There are those who want to learn a new meditation each day instead of learning a new approach to the same meditation. When we do this, we create a special compartment in our mind where we and Hashem meet. Then, together, we work to touch one another. The greatest Rabbi of the Talmud was Rabbi Akibah. He was also the greatest mystic of his time. But did you know that even though Rabbi Akiba was a handsome man, he was completely illiterate in Judaism. He couldn’t read the Hebrew alphabet. He didn’t know any Bible stories.
There are those who want to learn a new meditation each day instead of learning a new approach to the same meditation. When we do this, we create a special compartment in our mind where we and Hashem meet. Then, together, we work to touch one another.Rabbi Douglas Goldhamer
One day, a shepherd asked him, “When do you do your meditations? In the morning or the evening? When do you do your kavannot?”
Akibah said, “What is a meditation? What is kavannot?” He was 40 years old at that time. He fell in love with a beautiful wealthy man’s daughter who said, “I can’t marry you unless you become a scholar.”
Akibah went to the well. The well was like a singles’ bar. It was the watering hole where not only camels could satisfy their thirst, but so could men, pondering which girl they would marry. Jugs of wine were available to be purchased, at the local watering hole.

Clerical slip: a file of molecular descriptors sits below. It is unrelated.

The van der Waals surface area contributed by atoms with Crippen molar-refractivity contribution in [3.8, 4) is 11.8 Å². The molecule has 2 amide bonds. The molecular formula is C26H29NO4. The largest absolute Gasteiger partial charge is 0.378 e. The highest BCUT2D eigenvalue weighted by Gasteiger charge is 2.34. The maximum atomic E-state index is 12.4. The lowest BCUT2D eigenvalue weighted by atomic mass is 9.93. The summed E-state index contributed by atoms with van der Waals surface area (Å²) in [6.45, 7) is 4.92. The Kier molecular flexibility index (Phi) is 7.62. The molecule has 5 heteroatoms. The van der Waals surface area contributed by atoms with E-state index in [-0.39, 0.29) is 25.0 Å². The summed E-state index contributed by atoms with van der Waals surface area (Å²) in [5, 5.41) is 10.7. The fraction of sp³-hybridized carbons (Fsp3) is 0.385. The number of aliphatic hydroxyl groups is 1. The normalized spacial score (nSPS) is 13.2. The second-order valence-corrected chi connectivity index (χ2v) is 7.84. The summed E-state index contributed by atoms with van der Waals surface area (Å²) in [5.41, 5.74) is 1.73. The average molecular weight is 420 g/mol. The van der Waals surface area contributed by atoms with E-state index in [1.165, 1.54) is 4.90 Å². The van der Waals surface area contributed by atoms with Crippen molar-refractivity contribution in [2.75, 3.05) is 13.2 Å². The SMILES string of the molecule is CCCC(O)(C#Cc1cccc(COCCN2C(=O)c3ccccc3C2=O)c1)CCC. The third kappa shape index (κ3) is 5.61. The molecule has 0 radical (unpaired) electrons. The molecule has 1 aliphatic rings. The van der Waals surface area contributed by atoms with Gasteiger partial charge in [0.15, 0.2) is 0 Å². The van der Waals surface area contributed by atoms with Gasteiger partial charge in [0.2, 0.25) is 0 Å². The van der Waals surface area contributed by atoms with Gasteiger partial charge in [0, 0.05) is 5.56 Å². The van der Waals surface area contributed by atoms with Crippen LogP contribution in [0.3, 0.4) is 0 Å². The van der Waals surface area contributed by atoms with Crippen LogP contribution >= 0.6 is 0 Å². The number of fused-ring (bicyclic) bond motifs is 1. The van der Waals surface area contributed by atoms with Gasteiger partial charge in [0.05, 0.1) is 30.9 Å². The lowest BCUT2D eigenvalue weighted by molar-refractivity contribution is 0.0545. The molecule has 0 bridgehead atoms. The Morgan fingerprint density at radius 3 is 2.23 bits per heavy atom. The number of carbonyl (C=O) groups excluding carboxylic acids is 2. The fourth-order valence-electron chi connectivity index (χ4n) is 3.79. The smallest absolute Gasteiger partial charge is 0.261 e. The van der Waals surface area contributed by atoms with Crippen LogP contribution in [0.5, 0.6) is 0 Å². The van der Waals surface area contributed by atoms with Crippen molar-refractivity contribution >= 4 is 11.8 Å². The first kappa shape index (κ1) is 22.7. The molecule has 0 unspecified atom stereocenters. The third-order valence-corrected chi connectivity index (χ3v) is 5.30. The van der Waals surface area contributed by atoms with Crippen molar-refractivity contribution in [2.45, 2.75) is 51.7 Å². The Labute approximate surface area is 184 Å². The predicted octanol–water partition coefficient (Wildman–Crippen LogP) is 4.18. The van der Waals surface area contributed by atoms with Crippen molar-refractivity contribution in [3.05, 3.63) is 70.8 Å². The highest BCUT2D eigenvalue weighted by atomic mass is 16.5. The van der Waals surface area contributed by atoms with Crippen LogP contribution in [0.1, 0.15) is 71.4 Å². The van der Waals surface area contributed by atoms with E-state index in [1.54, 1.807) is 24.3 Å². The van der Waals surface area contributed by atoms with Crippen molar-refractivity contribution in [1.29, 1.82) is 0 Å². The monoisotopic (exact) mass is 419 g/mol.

Anyway, Akibah went to the watering hole of Lod, and he saw a huge rock, with a large indentation. “Who carved this rock?” And then he realized, “If water can cut through a rock, then the teachings of the Torah and its sacred meditations can cut through my mind.”
We don’t need to constantly learn new meditations; we just need to take a NEW APPROACH to the same meditation. This will bring us even deeper insight, just like the indentation in the rock in Lod.
Twice a month, on the second and fourth Saturdays, at Congregation Bene Shalom, we have Kabbalistic Shabbat Meditation services via Zoom and YouTube. I am always studying and translating different Hebrew texts so that I can share new meditations. Charlene Clinkman (Brooks) one of our Hebrew Seminary students, and the cantorial soloist of Congregation Bene Shalom, has repeatedly said to me, “Don’t keep introducing new meditations. We need to go over the meditations we have learned. It is very important that we know well the meditations you have already taught us.” After learning this story about Rabbi Akibah, I have to admit that Charlene is right. We don’t always need to learn something new – we just need to look at things with a new perspective.
With that in mind, I invite you to join us at our next Kabbalistic Shabbat Meditation service, where we will go over some important meditations, that I think we need to look at with fresh eyes. And, I invite you to join me on June 22, when I will give a Zoom lecture, sponsored by Hebrew Seminary, discussing the importance of “Vibrations: Communicating with the Angels.”
More information here.
Rabbi Dr. Douglas Goldhamer
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